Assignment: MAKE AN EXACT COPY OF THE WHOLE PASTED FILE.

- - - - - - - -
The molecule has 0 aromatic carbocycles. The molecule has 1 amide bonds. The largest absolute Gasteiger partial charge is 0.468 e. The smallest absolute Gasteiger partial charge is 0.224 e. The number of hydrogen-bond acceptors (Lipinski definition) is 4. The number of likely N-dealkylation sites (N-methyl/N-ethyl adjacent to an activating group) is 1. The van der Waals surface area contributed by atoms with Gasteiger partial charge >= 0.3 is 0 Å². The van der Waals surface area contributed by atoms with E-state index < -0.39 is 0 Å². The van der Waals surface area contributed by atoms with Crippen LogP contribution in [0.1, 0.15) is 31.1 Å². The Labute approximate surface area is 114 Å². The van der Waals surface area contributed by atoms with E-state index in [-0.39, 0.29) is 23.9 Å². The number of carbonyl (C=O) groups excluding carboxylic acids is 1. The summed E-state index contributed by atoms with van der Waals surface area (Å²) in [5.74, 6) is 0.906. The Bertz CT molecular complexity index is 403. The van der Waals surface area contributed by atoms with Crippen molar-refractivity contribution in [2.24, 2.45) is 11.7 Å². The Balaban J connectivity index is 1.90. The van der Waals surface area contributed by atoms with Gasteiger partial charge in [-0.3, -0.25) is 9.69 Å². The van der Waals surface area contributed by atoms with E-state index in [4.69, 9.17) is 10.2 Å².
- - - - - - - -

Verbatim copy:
The molecule has 0 aromatic carbocycles. The molecule has 1 amide bonds. The largest absolute Gasteiger partial charge is 0.468 e. The smallest absolute Gasteiger partial charge is 0.224 e. The number of hydrogen-bond acceptors (Lipinski definition) is 4. The number of likely N-dealkylation sites (N-methyl/N-ethyl adjacent to an activating group) is 1. The van der Waals surface area contributed by atoms with Gasteiger partial charge >= 0.3 is 0 Å². The van der Waals surface area contributed by atoms with E-state index < -0.39 is 0 Å². The van der Waals surface area contributed by atoms with Crippen LogP contribution in [0.1, 0.15) is 31.1 Å². The Labute approximate surface area is 114 Å². The van der Waals surface area contributed by atoms with E-state index in [-0.39, 0.29) is 23.9 Å². The number of carbonyl (C=O) groups excluding carboxylic acids is 1. The summed E-state index contributed by atoms with van der Waals surface area (Å²) in [5.74, 6) is 0.906. The Bertz CT molecular complexity index is 403. The van der Waals surface area contributed by atoms with Crippen molar-refractivity contribution in [2.24, 2.45) is 11.7 Å². The Balaban J connectivity index is 1.90. The van der Waals surface area contributed by atoms with Gasteiger partial charge in [-0.3, -0.25) is 9.69 Å². The van der Waals surface area contributed by atoms with E-state index in [4.69, 9.17) is 10.2 Å².